Sunday, December 22, 2013

A World Managed By Apps Is Closed For Those Without A Smartphone

It's hard to blog about the broader ramifications of tech when you see all these trends in your workplace that you can't talk about, as they all hook into each other and some are covered by your Confidentiality Agreements. But one I can discuss is another digital divide coming. Like the previous ones, which were first about who could get online and reap the benefits of digital at all, and the second of whether they could get broadband fast enough, I am seeing another one happen: the World Remote Control divide, specifically for the Internet of Things.

Between thermostats, door locks, parking meters, airline check-ins, scanners, printers, cab hailing, and all kinds of other services and devices becoming appified, technology as a culture is marching into a very specific direction: instead of the sci-fi vision of computing being diffused and ambient to all--us talking to doors to open and to walls to play music--computing is instead being controlled from our handheld devices by those who own them. The future is here but unevenly distributed, and the pockets in Silicon Valley, Los Angeles, Singapore, Tokyo, London, etc that have the future first are all manipulating it from apps, and not through a ubiquitous low-power low-computing global protocol like SMS.

It's nobody's fault, nobody is to blame; it just really is easier when you make a digital door lock to use the smartphone as a control device instead of having to build in voice recognition or have to distribute hardware tokens like keys. But as it is more and more assumed people have smart handheld devices with big screens and fast CPUs, the people without them get left behind. The mobile web world was already insufferable enough when many of its developers would say behind closed doors that they coded for the Webkit / iPhone only since that was the only device with enough numbers to justify the mobile investment, but when every digital device maker just assumes everyone relevant has a smartphone so they can drop hardware buttons, remote controls, some people are seriously going to become strangers in their own world.

It's not hard to envision a world where having an iPhone is a necessary token for entry the same way now it is really impractical to get benefits or advice without a computer and an internet connection and having to rely instead on multiple trips to job-centers and post offices and government offices just to get all paperwork done. The people who are economically disadvantaged enough that acquiring a new or replacing a broken smart handheld is just fricking hard, will find themselves burdened always having only secondary access to the world: always having to type 20 digit numbers though hostile phone menu trees to finish topping up, having to go to a specific location to find the right form and find it is out of stock this week and wasting a trip, carry little top-up cards and keys they may lose, not being able to remotely check on their homes or work, not reaping the benefits of a world going digital. And you can say "hey, they can't do those magical things now anyway so they do not lose anything," but in reality, as the world gets easier to manage for those with these handheld devices and they gain more time and money, the ones without slip relatively behind by virtue of not advancing, or advancing way slower. The poor get poorer, and the well-off will turn more and more of their world into appified services because it is already working so well.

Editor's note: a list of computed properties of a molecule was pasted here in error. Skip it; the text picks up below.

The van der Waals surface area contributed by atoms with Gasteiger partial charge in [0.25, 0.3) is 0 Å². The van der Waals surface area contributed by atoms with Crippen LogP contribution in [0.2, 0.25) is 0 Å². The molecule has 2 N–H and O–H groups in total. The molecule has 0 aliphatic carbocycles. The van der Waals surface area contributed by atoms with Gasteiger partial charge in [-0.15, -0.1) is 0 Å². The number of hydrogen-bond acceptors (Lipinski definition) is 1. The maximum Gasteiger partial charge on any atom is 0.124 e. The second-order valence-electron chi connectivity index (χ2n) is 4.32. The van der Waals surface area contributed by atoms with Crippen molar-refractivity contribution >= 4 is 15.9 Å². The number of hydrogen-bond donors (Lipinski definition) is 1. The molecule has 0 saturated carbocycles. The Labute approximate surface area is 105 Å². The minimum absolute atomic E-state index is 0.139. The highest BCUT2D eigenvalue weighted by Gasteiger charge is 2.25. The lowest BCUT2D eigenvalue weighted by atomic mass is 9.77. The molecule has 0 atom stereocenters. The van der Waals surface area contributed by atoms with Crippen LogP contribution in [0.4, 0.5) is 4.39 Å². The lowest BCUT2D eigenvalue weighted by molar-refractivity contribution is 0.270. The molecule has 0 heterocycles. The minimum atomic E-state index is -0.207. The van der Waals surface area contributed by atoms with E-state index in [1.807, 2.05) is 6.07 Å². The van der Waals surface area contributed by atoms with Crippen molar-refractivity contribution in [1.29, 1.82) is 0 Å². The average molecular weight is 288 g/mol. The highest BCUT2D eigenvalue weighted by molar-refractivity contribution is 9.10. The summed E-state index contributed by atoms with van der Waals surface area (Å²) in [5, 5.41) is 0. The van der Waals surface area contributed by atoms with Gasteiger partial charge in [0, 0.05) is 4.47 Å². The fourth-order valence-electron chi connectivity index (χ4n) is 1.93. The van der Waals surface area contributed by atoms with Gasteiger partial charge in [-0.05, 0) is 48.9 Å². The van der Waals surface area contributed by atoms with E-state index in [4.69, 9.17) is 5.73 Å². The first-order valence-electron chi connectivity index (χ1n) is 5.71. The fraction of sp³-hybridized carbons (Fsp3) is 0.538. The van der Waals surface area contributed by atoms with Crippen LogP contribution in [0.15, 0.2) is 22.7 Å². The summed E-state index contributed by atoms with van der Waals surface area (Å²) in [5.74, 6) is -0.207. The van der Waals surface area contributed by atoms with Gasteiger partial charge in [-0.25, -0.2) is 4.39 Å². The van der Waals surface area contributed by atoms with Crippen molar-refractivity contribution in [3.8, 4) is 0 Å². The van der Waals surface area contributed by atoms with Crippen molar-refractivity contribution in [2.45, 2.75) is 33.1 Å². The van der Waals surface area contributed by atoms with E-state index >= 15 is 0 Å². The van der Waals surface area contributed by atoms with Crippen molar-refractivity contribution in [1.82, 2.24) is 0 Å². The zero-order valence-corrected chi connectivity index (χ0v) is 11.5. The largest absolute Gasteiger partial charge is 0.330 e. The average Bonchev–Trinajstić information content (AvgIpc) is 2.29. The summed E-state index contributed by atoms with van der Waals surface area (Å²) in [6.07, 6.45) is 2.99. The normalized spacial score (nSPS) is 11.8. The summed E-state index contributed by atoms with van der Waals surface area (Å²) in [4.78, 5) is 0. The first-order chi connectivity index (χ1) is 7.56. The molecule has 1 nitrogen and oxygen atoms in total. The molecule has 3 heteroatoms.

But now that tablets are becoming available for a meagre £80 and soon for less, will the World Remote Control divide really exist? Well, yeah, if you know the context of device usage in poor areas. It is brutal. This classic post by Seanan McGuire, who has been there, describes how "Print is Dead" is a nightmare in a world where any e-reader would instantly be stolen or broken by the people around you. When not only print but also coin slots on parking meters are dead, this group will slowly watch the world get harder and harder to navigate. Ok, so you got one cheap device—how large is your family? Can they share it? Are there profiles? Can you afford the WiFi or 3G signal? Can you afford to charge it?

Every time you make a service or device that can only be managed from an app, you are basically adding to a systematic poor tax. You make it easier for those comfortable, with great smartphones in their hand, to get shit done, while not spreading that benefit to those without the magic box. You deepen economic entrenchment.